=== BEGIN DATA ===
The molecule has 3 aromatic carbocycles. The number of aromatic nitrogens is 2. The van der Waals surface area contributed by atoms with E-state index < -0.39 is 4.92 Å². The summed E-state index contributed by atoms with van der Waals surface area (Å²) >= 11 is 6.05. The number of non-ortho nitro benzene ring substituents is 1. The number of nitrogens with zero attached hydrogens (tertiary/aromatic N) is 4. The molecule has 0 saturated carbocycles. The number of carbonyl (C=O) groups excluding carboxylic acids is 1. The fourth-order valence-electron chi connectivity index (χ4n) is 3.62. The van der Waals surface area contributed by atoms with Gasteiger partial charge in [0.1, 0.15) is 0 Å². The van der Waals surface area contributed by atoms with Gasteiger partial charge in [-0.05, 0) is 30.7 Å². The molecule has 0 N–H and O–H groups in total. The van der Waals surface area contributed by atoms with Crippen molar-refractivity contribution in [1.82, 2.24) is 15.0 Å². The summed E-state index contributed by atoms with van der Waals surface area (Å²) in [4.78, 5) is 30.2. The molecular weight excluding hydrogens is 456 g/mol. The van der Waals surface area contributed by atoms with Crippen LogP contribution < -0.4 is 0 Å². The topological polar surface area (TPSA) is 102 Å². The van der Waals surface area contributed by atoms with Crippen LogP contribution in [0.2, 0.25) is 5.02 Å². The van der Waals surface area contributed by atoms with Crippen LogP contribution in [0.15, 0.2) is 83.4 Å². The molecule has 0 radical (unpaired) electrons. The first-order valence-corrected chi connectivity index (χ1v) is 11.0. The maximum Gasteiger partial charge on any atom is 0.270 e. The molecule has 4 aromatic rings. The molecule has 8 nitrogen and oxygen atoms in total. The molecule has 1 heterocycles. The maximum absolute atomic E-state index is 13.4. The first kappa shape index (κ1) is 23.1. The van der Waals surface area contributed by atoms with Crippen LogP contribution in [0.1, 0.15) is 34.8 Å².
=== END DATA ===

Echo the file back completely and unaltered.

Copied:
The molecule has 3 aromatic carbocycles. The number of aromatic nitrogens is 2. The van der Waals surface area contributed by atoms with E-state index < -0.39 is 4.92 Å². The summed E-state index contributed by atoms with van der Waals surface area (Å²) >= 11 is 6.05. The number of non-ortho nitro benzene ring substituents is 1. The number of nitrogens with zero attached hydrogens (tertiary/aromatic N) is 4. The molecule has 0 saturated carbocycles. The number of carbonyl (C=O) groups excluding carboxylic acids is 1. The fourth-order valence-electron chi connectivity index (χ4n) is 3.62. The van der Waals surface area contributed by atoms with Gasteiger partial charge in [0.1, 0.15) is 0 Å². The van der Waals surface area contributed by atoms with Gasteiger partial charge in [-0.05, 0) is 30.7 Å². The molecule has 0 N–H and O–H groups in total. The van der Waals surface area contributed by atoms with Crippen molar-refractivity contribution in [1.82, 2.24) is 15.0 Å². The summed E-state index contributed by atoms with van der Waals surface area (Å²) in [4.78, 5) is 30.2. The molecular weight excluding hydrogens is 456 g/mol. The van der Waals surface area contributed by atoms with Crippen LogP contribution < -0.4 is 0 Å². The topological polar surface area (TPSA) is 102 Å². The van der Waals surface area contributed by atoms with Crippen LogP contribution in [0.2, 0.25) is 5.02 Å². The van der Waals surface area contributed by atoms with Crippen LogP contribution in [0.15, 0.2) is 83.4 Å². The molecule has 0 radical (unpaired) electrons. The first-order valence-corrected chi connectivity index (χ1v) is 11.0. The maximum Gasteiger partial charge on any atom is 0.270 e. The molecule has 4 aromatic rings. The molecule has 8 nitrogen and oxygen atoms in total. The molecule has 1 heterocycles. The maximum absolute atomic E-state index is 13.4. The first kappa shape index (κ1) is 23.1. The van der Waals surface area contributed by atoms with Crippen LogP contribution in [0.1, 0.15) is 34.8 Å².